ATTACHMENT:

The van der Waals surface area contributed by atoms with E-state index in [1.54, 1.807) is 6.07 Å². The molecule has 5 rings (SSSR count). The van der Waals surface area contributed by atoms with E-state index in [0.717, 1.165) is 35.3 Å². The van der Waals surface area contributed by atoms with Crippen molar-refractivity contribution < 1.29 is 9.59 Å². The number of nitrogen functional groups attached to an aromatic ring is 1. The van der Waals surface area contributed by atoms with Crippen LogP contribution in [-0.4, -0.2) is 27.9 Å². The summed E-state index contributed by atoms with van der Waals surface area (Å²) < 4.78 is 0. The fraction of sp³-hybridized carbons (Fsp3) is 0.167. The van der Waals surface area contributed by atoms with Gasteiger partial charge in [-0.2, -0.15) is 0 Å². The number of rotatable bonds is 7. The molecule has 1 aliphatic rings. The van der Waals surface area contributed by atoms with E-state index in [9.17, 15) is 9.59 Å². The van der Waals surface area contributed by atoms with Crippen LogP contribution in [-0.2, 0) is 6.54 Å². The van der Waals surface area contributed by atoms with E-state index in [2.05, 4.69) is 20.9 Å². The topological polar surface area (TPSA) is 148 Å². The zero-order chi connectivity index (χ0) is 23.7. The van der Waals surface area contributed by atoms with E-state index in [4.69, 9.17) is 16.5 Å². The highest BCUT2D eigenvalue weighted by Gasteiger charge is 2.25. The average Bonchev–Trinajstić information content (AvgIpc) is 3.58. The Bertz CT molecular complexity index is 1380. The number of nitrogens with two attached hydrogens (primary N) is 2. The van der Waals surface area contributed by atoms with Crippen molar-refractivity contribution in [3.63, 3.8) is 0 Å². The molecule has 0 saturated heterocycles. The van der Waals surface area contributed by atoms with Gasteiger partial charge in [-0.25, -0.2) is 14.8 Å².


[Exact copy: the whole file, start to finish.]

The van der Waals surface area contributed by atoms with E-state index in [1.54, 1.807) is 6.07 Å². The molecule has 5 rings (SSSR count). The van der Waals surface area contributed by atoms with E-state index in [0.717, 1.165) is 35.3 Å². The van der Waals surface area contributed by atoms with Crippen molar-refractivity contribution < 1.29 is 9.59 Å². The number of nitrogen functional groups attached to an aromatic ring is 1. The van der Waals surface area contributed by atoms with Crippen LogP contribution in [-0.4, -0.2) is 27.9 Å². The summed E-state index contributed by atoms with van der Waals surface area (Å²) < 4.78 is 0. The fraction of sp³-hybridized carbons (Fsp3) is 0.167. The van der Waals surface area contributed by atoms with Gasteiger partial charge in [-0.2, -0.15) is 0 Å². The number of rotatable bonds is 7. The molecule has 1 aliphatic rings. The van der Waals surface area contributed by atoms with E-state index in [9.17, 15) is 9.59 Å². The van der Waals surface area contributed by atoms with Crippen LogP contribution in [-0.2, 0) is 6.54 Å². The van der Waals surface area contributed by atoms with E-state index in [2.05, 4.69) is 20.9 Å². The topological polar surface area (TPSA) is 148 Å². The zero-order chi connectivity index (χ0) is 23.7. The van der Waals surface area contributed by atoms with E-state index in [4.69, 9.17) is 16.5 Å². The highest BCUT2D eigenvalue weighted by Gasteiger charge is 2.25. The average Bonchev–Trinajstić information content (AvgIpc) is 3.58. The Bertz CT molecular complexity index is 1380. The number of nitrogens with two attached hydrogens (primary N) is 2. The van der Waals surface area contributed by atoms with Crippen molar-refractivity contribution in [3.63, 3.8) is 0 Å². The molecule has 0 saturated heterocycles. The van der Waals surface area contributed by atoms with Gasteiger partial charge in [-0.25, -0.2) is 14.8 Å².